sustains its claim to remain in the district where it filed suit and to stay the action filed by its adversary. In urging its position, each side engages in head-counting of party and nonparty witnesses and emphasizes document availability, the burden of travel, hotel, and other expenses, and, finally, the interruption of its executives' daily functions.
At the outset American urges that although National maintains its corporate headquarters in New York City, in fact, there is little or no connection between the issues arising under these actions and the State of New York and notes that the contracts were signed by the parties in Evanston, Illinois, where American has its principal place of business. In response, National emphasizes that the distribution and licensing agreement provides that New York law "shall govern this agreement." This provision recites only the parties' choice of governing law and may not be read as a forum-selection clause.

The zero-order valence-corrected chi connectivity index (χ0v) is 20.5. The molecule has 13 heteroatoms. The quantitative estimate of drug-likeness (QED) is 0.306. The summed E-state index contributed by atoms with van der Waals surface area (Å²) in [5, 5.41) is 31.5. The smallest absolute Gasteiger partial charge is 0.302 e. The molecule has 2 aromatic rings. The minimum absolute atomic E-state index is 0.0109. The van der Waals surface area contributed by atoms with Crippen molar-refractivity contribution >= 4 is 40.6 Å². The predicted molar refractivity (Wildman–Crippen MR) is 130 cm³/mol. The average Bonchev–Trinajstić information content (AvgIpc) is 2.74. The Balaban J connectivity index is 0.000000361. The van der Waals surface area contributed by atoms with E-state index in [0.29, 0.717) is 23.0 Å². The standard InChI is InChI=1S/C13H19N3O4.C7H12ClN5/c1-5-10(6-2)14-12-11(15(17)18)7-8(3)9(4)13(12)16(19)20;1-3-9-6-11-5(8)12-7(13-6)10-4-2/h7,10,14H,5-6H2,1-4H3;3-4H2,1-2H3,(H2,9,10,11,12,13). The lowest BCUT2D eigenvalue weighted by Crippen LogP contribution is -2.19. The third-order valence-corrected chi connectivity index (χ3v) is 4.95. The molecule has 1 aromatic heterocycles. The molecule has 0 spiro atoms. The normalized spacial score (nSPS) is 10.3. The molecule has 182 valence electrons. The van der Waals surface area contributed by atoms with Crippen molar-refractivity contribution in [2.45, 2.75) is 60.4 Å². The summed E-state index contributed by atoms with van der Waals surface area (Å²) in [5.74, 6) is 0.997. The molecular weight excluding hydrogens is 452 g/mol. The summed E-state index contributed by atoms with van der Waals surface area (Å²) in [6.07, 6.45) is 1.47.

As such, it is of minor importance on this motion. Although a court's familiarity with the governing law is one factor to be considered on a motion to change venue,
that factor is by no means controlling and is entitled to little weight in cases where, as here, the governing law presents no complex legal questions and has not been shown to be unclear, unsettled, or difficult.
Whether New York or California law applies, this case will be decided primarily under the Uniform Commercial Code, which has been adopted in both states. Furthermore, the force of the parties' ...